Caldwell said roster situations would dictate whether or not the Lions would continue to keep Fairley active in hopes of a return at some point, either Sunday against Green Bay or during the playoffs. The Lions will continue to weigh the possibility of keeping him up or putting him on injured reserve.

Fairley injured his knee against Atlanta in London during Week 8. He didn’t have surgery on the knee and has been improving over the past two months. He has been spotted walking without crutches in recent weeks.

The Lions have used a combination of C.J. Mosley, Andre Fluellen and Jason Jones in Fairley’s place during the time he's missed.
ALLEN PARK, Mich. – Nick Fairley is improving, but Detroit Lions coach Jim Caldwell said he still doesn’t know when the defensive tackle will return to the lineup.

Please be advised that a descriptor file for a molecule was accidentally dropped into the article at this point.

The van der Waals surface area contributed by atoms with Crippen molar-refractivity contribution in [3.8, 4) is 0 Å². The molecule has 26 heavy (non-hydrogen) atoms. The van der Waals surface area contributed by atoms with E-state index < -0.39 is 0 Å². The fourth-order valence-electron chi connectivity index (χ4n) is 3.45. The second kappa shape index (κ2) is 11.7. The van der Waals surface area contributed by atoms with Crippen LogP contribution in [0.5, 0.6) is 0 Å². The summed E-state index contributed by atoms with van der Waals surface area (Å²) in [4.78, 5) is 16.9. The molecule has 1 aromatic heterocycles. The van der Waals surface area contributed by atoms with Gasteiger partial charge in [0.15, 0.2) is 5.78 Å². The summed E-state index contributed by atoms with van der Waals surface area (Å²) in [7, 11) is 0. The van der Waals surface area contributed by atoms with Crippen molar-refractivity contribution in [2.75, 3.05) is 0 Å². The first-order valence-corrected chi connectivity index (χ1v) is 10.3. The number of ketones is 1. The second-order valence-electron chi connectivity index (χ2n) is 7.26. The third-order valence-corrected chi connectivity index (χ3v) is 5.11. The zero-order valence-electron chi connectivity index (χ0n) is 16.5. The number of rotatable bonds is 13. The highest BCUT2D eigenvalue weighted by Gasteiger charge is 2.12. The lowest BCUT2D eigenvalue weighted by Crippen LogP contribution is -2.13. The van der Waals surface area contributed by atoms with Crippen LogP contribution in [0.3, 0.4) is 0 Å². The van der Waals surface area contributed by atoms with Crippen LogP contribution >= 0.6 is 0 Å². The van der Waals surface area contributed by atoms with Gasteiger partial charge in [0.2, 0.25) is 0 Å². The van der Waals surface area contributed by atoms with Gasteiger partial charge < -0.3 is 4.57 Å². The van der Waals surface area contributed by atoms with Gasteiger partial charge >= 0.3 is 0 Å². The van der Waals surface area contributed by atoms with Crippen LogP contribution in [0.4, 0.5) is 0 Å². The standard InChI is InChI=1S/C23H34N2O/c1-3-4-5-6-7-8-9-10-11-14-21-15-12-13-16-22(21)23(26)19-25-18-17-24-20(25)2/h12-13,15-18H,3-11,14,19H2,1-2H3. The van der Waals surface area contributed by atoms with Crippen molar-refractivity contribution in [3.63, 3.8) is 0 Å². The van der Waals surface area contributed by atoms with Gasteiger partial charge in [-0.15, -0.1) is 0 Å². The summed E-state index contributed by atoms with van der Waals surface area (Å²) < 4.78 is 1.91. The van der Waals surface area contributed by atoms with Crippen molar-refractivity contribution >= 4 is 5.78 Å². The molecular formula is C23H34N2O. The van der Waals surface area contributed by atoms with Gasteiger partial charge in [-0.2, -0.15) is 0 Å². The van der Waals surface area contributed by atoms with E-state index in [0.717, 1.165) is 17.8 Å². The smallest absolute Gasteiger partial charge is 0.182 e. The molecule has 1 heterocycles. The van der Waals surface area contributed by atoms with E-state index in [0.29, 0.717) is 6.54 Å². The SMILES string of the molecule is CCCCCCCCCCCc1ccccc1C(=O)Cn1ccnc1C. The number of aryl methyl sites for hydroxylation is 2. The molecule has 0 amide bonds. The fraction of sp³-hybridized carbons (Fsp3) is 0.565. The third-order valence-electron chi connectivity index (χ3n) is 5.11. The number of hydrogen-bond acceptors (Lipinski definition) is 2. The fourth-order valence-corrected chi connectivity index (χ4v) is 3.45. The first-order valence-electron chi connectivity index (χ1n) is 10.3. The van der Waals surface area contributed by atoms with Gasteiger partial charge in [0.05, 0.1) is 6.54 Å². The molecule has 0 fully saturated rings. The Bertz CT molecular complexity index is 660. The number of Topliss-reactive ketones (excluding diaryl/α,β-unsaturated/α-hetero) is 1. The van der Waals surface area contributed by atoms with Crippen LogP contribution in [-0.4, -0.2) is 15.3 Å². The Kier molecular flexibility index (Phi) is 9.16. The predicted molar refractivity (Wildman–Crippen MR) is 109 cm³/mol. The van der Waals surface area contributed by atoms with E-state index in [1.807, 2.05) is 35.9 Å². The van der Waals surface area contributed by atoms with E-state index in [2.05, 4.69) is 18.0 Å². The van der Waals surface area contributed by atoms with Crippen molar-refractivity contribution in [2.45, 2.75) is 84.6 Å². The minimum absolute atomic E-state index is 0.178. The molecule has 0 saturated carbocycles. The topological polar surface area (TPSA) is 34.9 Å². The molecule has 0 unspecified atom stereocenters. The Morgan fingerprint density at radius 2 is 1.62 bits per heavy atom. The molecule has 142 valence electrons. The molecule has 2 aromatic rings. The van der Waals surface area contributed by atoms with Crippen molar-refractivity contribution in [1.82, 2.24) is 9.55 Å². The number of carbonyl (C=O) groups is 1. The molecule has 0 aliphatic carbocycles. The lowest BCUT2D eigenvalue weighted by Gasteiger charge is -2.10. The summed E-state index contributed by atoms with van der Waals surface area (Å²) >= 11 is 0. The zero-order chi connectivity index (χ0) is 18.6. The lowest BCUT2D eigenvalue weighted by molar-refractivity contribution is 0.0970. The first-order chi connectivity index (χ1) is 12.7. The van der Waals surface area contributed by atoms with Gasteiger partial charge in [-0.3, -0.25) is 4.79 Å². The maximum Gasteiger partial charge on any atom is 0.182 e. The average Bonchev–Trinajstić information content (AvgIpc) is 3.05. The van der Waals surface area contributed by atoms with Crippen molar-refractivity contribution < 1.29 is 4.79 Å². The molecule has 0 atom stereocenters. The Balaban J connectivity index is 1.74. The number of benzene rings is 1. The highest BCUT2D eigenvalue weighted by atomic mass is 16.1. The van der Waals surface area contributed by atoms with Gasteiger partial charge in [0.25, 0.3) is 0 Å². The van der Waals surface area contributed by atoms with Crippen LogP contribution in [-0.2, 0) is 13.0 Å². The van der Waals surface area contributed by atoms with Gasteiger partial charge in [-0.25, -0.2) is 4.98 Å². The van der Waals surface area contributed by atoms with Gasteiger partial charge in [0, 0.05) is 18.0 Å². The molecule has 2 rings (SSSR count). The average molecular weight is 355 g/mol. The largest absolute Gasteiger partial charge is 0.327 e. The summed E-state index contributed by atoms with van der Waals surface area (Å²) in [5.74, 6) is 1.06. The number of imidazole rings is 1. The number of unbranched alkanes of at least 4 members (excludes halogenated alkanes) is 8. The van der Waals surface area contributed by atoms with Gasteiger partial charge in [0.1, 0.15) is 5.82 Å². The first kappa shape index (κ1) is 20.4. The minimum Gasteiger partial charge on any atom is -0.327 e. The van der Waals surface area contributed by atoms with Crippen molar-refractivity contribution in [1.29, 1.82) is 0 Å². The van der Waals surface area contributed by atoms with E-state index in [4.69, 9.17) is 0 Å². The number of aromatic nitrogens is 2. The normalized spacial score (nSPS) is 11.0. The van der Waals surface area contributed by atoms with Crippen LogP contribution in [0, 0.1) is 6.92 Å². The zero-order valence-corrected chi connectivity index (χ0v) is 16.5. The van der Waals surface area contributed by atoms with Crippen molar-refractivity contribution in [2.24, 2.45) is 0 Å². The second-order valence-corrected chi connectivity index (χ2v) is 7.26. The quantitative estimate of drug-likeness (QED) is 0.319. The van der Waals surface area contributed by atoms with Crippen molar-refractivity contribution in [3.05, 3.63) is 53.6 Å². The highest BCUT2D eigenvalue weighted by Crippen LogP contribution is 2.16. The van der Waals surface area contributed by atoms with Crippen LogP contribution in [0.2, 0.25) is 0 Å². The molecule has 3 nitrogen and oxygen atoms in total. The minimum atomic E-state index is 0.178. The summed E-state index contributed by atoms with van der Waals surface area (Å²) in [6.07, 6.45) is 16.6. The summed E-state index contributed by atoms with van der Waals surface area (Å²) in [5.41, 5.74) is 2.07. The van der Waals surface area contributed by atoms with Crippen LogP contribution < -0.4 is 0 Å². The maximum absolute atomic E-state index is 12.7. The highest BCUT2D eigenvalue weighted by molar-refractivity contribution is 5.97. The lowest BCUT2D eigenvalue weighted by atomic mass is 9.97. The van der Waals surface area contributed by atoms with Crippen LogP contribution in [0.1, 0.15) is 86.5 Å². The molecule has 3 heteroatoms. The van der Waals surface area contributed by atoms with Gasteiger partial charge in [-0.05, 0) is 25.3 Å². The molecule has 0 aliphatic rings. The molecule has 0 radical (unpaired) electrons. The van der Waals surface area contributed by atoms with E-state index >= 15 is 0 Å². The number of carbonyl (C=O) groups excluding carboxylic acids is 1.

“You’ve probably seen him around a little bit and you can tell his spirits are up,” Caldwell said. “He’s improving. He’s into a little different phase now in terms of the rehab and hopefully he continues to improve.”

Fairley said last week he hopes he is able to return this season. He injured his knee in Week 8 against Atlanta and has been rehabilitating since. He is off of his crutches and said last week that his next step would be riding the bike or running softly.

The Lions, meanwhile, have maintained their top-ranked run defense without him in the lineup. Somehow, Detroit’s run defense has actually improved with Fairley out of the lineup. The Lions allowed an average of 74 rushing yards per game during the first half of the season when Fairley was healthy.

In the last five games, without Fairley, Detroit has allowed an average of 45 rushing yards per game.

Detroit has replaced Fairley in the lineup with a combination of C.J. Mosley, Andre Fluellen and Jason Jones. Still, the Lions miss their giant defensive tackle opposite Ndamukong Suh.

“You just don’t find very many guys that are that big, that fast, that strong,” Caldwell said. “That disruptive. Although we’ve been able to play quite well, C.J. has stepped in and played quite well, Flu stepped in and played well, obviously it’s required that Suh has played a few more snaps than maybe we’d like in some cases.